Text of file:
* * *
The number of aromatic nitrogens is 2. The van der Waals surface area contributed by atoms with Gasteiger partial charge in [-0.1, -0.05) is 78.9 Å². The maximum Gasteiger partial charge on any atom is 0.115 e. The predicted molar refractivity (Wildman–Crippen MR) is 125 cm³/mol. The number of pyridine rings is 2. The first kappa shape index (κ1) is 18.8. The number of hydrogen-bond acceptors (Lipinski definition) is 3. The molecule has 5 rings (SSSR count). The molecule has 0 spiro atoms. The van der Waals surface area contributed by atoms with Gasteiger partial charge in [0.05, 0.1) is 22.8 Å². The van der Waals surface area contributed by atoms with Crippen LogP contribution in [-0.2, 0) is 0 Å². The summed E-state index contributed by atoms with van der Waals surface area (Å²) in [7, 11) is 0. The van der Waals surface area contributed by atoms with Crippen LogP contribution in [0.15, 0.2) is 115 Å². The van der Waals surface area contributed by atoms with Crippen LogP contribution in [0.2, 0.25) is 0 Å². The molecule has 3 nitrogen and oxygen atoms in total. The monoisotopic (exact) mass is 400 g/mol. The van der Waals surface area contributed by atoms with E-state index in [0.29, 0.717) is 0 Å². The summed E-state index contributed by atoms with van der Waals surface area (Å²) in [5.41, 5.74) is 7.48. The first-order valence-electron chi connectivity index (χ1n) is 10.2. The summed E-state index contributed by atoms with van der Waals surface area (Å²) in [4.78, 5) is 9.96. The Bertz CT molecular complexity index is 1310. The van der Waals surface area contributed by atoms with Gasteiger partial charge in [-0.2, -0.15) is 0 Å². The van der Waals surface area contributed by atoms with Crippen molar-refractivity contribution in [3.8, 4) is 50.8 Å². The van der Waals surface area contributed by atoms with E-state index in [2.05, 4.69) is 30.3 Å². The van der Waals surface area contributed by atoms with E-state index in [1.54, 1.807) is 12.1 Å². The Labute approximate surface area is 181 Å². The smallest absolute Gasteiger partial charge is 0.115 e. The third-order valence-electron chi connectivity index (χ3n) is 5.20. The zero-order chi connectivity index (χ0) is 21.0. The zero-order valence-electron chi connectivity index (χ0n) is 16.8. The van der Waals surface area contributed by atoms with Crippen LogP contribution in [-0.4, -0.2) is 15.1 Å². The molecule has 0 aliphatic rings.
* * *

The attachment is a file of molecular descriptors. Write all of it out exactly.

The number of aromatic nitrogens is 2. The van der Waals surface area contributed by atoms with Gasteiger partial charge in [-0.1, -0.05) is 78.9 Å². The maximum Gasteiger partial charge on any atom is 0.115 e. The predicted molar refractivity (Wildman–Crippen MR) is 125 cm³/mol. The number of pyridine rings is 2. The first kappa shape index (κ1) is 18.8. The number of hydrogen-bond acceptors (Lipinski definition) is 3. The molecule has 5 rings (SSSR count). The molecule has 0 spiro atoms. The van der Waals surface area contributed by atoms with Gasteiger partial charge in [0.05, 0.1) is 22.8 Å². The van der Waals surface area contributed by atoms with Crippen LogP contribution in [-0.2, 0) is 0 Å². The summed E-state index contributed by atoms with van der Waals surface area (Å²) in [7, 11) is 0. The van der Waals surface area contributed by atoms with Crippen LogP contribution in [0.15, 0.2) is 115 Å². The van der Waals surface area contributed by atoms with Crippen LogP contribution in [0.2, 0.25) is 0 Å². The molecule has 3 nitrogen and oxygen atoms in total. The monoisotopic (exact) mass is 400 g/mol. The van der Waals surface area contributed by atoms with E-state index in [0.29, 0.717) is 0 Å². The summed E-state index contributed by atoms with van der Waals surface area (Å²) in [5.41, 5.74) is 7.48. The first-order valence-electron chi connectivity index (χ1n) is 10.2. The summed E-state index contributed by atoms with van der Waals surface area (Å²) in [4.78, 5) is 9.96. The Bertz CT molecular complexity index is 1310. The van der Waals surface area contributed by atoms with Gasteiger partial charge in [-0.2, -0.15) is 0 Å². The van der Waals surface area contributed by atoms with Crippen molar-refractivity contribution in [3.8, 4) is 50.8 Å². The van der Waals surface area contributed by atoms with E-state index in [2.05, 4.69) is 30.3 Å². The van der Waals surface area contributed by atoms with E-state index in [1.54, 1.807) is 12.1 Å². The Labute approximate surface area is 181 Å². The smallest absolute Gasteiger partial charge is 0.115 e. The third-order valence-electron chi connectivity index (χ3n) is 5.20. The zero-order chi connectivity index (χ0) is 21.0. The zero-order valence-electron chi connectivity index (χ0n) is 16.8. The van der Waals surface area contributed by atoms with Crippen LogP contribution in [-0.4, -0.2) is 15.1 Å². The molecule has 0 aliphatic rings.